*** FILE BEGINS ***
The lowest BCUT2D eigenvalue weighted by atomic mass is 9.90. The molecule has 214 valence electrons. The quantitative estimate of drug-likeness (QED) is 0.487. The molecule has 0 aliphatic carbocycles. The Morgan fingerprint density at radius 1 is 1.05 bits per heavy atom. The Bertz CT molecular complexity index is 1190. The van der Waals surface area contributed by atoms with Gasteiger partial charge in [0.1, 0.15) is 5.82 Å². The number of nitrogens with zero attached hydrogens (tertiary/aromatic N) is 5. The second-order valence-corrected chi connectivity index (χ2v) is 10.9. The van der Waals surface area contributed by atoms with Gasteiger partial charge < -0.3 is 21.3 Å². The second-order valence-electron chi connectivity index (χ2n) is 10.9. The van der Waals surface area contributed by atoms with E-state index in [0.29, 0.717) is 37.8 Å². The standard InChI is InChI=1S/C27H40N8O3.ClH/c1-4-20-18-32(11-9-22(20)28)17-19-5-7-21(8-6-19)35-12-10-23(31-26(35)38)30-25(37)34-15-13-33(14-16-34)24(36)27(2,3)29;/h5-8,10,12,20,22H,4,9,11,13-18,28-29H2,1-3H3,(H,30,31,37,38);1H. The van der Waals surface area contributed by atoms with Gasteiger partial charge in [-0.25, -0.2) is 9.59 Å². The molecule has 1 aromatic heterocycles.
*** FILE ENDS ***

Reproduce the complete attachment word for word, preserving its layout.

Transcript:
The lowest BCUT2D eigenvalue weighted by atomic mass is 9.90. The molecule has 214 valence electrons. The quantitative estimate of drug-likeness (QED) is 0.487. The molecule has 0 aliphatic carbocycles. The Morgan fingerprint density at radius 1 is 1.05 bits per heavy atom. The Bertz CT molecular complexity index is 1190. The van der Waals surface area contributed by atoms with Gasteiger partial charge in [0.1, 0.15) is 5.82 Å². The number of nitrogens with zero attached hydrogens (tertiary/aromatic N) is 5. The second-order valence-corrected chi connectivity index (χ2v) is 10.9. The van der Waals surface area contributed by atoms with Gasteiger partial charge < -0.3 is 21.3 Å². The second-order valence-electron chi connectivity index (χ2n) is 10.9. The van der Waals surface area contributed by atoms with E-state index in [0.29, 0.717) is 37.8 Å². The standard InChI is InChI=1S/C27H40N8O3.ClH/c1-4-20-18-32(11-9-22(20)28)17-19-5-7-21(8-6-19)35-12-10-23(31-26(35)38)30-25(37)34-15-13-33(14-16-34)24(36)27(2,3)29;/h5-8,10,12,20,22H,4,9,11,13-18,28-29H2,1-3H3,(H,30,31,37,38);1H. The van der Waals surface area contributed by atoms with Gasteiger partial charge in [-0.25, -0.2) is 9.59 Å². The molecule has 1 aromatic heterocycles.